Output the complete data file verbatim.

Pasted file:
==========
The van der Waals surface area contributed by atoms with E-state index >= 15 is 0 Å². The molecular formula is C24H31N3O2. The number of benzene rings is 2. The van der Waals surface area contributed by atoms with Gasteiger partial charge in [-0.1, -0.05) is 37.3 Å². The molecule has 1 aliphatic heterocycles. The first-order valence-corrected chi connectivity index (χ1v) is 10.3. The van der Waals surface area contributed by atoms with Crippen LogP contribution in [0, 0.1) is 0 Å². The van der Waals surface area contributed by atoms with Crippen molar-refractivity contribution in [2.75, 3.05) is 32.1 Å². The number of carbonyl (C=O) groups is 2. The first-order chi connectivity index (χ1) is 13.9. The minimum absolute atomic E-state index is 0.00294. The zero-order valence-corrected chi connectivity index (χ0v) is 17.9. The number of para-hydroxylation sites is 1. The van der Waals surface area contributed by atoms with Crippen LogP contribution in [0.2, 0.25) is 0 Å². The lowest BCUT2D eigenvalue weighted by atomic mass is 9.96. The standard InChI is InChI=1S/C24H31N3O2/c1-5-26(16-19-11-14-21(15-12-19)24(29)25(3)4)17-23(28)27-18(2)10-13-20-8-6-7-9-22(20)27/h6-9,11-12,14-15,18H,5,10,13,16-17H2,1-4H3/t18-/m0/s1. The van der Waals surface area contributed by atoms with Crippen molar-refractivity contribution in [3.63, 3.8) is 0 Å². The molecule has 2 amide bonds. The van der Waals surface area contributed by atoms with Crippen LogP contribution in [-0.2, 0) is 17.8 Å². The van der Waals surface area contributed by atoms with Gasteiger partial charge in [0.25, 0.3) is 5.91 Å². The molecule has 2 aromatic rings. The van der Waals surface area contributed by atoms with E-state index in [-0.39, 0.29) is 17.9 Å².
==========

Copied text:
The van der Waals surface area contributed by atoms with E-state index >= 15 is 0 Å². The molecular formula is C24H31N3O2. The number of benzene rings is 2. The van der Waals surface area contributed by atoms with Gasteiger partial charge in [-0.1, -0.05) is 37.3 Å². The molecule has 1 aliphatic heterocycles. The first-order valence-corrected chi connectivity index (χ1v) is 10.3. The van der Waals surface area contributed by atoms with Crippen LogP contribution in [0, 0.1) is 0 Å². The van der Waals surface area contributed by atoms with Crippen molar-refractivity contribution in [2.75, 3.05) is 32.1 Å². The number of carbonyl (C=O) groups is 2. The first-order chi connectivity index (χ1) is 13.9. The minimum absolute atomic E-state index is 0.00294. The zero-order valence-corrected chi connectivity index (χ0v) is 17.9. The number of para-hydroxylation sites is 1. The van der Waals surface area contributed by atoms with Crippen LogP contribution in [0.2, 0.25) is 0 Å². The lowest BCUT2D eigenvalue weighted by atomic mass is 9.96. The standard InChI is InChI=1S/C24H31N3O2/c1-5-26(16-19-11-14-21(15-12-19)24(29)25(3)4)17-23(28)27-18(2)10-13-20-8-6-7-9-22(20)27/h6-9,11-12,14-15,18H,5,10,13,16-17H2,1-4H3/t18-/m0/s1. The van der Waals surface area contributed by atoms with Crippen molar-refractivity contribution in [3.63, 3.8) is 0 Å². The molecule has 2 amide bonds. The van der Waals surface area contributed by atoms with Crippen LogP contribution in [-0.2, 0) is 17.8 Å². The van der Waals surface area contributed by atoms with Gasteiger partial charge in [0.25, 0.3) is 5.91 Å². The molecule has 2 aromatic rings. The van der Waals surface area contributed by atoms with E-state index in [-0.39, 0.29) is 17.9 Å².